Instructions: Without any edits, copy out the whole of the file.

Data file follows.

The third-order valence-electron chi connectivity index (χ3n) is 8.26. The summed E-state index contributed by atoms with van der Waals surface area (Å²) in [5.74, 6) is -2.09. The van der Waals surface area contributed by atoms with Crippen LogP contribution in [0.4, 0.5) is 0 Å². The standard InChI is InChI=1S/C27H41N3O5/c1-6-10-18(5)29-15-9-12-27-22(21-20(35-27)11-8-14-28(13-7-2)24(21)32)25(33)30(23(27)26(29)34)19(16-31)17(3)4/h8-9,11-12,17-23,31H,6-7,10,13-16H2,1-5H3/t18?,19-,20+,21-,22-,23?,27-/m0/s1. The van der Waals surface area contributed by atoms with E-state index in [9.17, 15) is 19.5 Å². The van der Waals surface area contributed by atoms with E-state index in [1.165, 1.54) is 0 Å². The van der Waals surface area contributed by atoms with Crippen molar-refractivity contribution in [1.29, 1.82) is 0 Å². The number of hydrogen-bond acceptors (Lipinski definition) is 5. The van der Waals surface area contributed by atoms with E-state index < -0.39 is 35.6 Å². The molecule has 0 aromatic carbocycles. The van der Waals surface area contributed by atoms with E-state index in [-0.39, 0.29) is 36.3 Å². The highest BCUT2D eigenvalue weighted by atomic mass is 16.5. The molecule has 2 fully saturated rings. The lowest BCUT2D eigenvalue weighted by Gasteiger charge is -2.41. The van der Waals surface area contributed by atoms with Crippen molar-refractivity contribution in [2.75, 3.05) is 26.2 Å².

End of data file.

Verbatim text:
The third-order valence-electron chi connectivity index (χ3n) is 8.26. The summed E-state index contributed by atoms with van der Waals surface area (Å²) in [5.74, 6) is -2.09. The van der Waals surface area contributed by atoms with Crippen LogP contribution in [0.4, 0.5) is 0 Å². The standard InChI is InChI=1S/C27H41N3O5/c1-6-10-18(5)29-15-9-12-27-22(21-20(35-27)11-8-14-28(13-7-2)24(21)32)25(33)30(23(27)26(29)34)19(16-31)17(3)4/h8-9,11-12,17-23,31H,6-7,10,13-16H2,1-5H3/t18?,19-,20+,21-,22-,23?,27-/m0/s1. The van der Waals surface area contributed by atoms with E-state index in [9.17, 15) is 19.5 Å². The van der Waals surface area contributed by atoms with E-state index in [1.165, 1.54) is 0 Å². The van der Waals surface area contributed by atoms with Crippen molar-refractivity contribution in [1.29, 1.82) is 0 Å². The number of hydrogen-bond acceptors (Lipinski definition) is 5. The van der Waals surface area contributed by atoms with E-state index < -0.39 is 35.6 Å². The molecule has 0 aromatic carbocycles. The van der Waals surface area contributed by atoms with E-state index in [-0.39, 0.29) is 36.3 Å². The highest BCUT2D eigenvalue weighted by atomic mass is 16.5. The molecule has 2 fully saturated rings. The lowest BCUT2D eigenvalue weighted by Gasteiger charge is -2.41. The van der Waals surface area contributed by atoms with Crippen molar-refractivity contribution in [2.75, 3.05) is 26.2 Å².